Firefighters in the western US were on Sunday struggling to contain wildfires as the region was struck by a heatwave that has caused record temperatures.
Large fires are burning across a dozen western states, including Alaska, according to the US National Interagency Fire Centre.
Nearly 10,000 firefighters and support staff are tackling 57 blazes across 15 states nationally, the centre said on Saturday.
Communities have been told to evacuate their homes and two firefighters have died in an aircraft crash.
A wildfire raging uncontrollably across southern Oregon has knocked out electrical lines and hit power supplies in California and Nevada.
Sweltering conditions have struck much of the Pacific coastline and as far inland as the western edge of the Rocky Mountains this weekend, covering an area that is home to more than 30 million people.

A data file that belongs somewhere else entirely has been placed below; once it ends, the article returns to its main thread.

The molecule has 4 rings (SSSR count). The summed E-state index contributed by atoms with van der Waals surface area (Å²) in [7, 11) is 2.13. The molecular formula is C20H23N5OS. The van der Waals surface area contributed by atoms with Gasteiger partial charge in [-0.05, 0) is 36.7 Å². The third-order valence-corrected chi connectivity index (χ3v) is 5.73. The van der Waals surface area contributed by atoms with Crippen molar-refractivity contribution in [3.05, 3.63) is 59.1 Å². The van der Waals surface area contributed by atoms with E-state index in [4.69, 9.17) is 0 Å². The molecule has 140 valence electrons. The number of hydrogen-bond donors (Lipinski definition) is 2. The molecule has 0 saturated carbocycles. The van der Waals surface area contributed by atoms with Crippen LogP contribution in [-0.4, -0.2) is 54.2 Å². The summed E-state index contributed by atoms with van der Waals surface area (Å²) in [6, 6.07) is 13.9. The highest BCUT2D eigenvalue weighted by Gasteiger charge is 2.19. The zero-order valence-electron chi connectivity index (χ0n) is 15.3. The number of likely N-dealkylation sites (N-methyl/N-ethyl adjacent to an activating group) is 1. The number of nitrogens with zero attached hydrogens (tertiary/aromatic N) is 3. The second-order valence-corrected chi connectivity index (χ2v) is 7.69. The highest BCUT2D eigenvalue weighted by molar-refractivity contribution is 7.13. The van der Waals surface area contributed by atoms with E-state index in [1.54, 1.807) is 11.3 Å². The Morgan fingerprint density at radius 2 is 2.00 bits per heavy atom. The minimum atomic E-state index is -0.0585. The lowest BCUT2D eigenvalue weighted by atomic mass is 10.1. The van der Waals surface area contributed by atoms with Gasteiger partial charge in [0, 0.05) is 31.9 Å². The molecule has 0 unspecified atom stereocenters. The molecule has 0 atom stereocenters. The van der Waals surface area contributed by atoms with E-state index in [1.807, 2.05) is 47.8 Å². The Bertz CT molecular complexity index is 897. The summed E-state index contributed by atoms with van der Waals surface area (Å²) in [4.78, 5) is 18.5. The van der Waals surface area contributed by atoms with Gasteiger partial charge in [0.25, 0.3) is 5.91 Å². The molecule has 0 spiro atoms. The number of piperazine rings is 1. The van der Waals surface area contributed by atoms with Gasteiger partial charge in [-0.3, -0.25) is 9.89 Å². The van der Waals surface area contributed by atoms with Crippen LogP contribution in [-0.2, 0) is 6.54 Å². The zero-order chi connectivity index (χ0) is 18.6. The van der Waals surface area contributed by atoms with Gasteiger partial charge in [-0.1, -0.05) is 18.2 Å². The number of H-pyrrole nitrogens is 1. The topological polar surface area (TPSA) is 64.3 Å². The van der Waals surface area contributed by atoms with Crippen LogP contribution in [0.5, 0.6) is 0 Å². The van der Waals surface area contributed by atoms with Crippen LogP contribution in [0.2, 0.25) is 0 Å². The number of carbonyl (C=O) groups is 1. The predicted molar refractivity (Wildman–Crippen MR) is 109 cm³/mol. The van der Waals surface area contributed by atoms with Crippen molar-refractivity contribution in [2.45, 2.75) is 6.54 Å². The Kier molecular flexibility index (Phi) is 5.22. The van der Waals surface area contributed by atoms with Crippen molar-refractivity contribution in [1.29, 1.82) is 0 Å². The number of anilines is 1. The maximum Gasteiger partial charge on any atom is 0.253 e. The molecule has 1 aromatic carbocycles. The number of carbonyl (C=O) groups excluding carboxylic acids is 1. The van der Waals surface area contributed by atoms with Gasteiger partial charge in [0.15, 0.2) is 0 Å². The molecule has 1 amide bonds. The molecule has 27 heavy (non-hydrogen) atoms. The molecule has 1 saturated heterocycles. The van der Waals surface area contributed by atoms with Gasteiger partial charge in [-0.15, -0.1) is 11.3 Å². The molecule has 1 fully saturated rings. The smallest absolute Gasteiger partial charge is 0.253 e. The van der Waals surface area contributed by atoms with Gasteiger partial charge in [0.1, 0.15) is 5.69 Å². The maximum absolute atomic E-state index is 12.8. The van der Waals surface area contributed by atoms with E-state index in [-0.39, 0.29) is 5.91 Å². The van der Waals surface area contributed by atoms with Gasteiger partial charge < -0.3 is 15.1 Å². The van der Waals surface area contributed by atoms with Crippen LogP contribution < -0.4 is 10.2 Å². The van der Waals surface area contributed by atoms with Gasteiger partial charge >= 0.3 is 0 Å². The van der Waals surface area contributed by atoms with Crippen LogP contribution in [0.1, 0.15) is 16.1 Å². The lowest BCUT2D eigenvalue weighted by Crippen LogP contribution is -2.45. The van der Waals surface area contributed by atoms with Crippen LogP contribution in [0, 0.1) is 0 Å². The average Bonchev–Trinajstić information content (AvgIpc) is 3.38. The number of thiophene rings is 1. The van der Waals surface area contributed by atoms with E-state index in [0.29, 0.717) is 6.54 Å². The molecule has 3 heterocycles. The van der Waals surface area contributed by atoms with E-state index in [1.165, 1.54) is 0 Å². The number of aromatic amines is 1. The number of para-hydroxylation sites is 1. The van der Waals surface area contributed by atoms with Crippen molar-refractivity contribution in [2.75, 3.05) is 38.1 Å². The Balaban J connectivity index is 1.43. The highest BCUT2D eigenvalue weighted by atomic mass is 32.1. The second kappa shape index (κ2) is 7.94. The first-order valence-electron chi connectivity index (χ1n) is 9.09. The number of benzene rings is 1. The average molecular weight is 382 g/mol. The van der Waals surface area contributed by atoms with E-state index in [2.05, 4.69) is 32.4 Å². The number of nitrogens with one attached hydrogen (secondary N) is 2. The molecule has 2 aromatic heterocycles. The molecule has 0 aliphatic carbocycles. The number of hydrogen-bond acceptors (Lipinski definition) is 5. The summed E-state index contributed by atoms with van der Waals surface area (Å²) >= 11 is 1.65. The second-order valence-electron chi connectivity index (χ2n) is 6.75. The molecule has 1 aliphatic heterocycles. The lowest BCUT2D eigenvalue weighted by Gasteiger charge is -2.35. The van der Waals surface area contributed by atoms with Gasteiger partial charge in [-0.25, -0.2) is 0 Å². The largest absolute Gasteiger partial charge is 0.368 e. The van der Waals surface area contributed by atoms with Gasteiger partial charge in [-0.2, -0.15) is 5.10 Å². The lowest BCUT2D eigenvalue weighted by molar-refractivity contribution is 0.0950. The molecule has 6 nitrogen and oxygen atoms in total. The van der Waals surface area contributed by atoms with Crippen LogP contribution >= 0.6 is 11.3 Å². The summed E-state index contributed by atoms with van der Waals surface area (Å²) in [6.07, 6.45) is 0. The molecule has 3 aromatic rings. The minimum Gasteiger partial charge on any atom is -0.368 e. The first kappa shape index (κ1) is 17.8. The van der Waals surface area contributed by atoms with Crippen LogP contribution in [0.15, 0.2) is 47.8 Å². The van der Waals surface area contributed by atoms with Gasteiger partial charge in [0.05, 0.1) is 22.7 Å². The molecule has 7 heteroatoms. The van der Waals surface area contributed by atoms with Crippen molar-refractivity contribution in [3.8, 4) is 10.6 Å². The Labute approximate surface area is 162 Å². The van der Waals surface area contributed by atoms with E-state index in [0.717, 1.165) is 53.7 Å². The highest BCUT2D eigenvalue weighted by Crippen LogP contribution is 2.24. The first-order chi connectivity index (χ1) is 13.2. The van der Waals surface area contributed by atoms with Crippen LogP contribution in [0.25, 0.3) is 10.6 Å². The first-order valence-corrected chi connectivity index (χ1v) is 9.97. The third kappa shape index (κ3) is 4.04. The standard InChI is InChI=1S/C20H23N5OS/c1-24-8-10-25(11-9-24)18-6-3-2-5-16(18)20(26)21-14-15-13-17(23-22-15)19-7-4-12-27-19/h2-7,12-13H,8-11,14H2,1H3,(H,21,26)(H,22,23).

Las Vegas matched its record of 47.2 Celsius on Saturday.
California’s Death Valley National Park, about 180km west of Las Vegas, registered a high of 54 Celsius on Friday.
Forecasters issued heat warnings for Las Vegas, Phoenix and San Jose, the Silicon Valley technology hub south of San Francisco.
"Over 30 million people remain under either excessive heat warnings or heat advisories," the National Weather Service said in a weekend alert.
The weekend's hot weather follows another heatwave that struck the western US and Canada last month.
The Canadian province of British Columbia then recorded all-time high temperatures for three days in a row.
The death toll is not yet known but is thought to run into the hundreds.
It was the hottest June on record in North America, according to European Union climate scientists.
Emissions of heat-trapping gases have driven global temperatures up, stoking fierce storms, extreme heatwaves, droughts and wildfires.
The last six years, including 2020, have been the six warmest on record.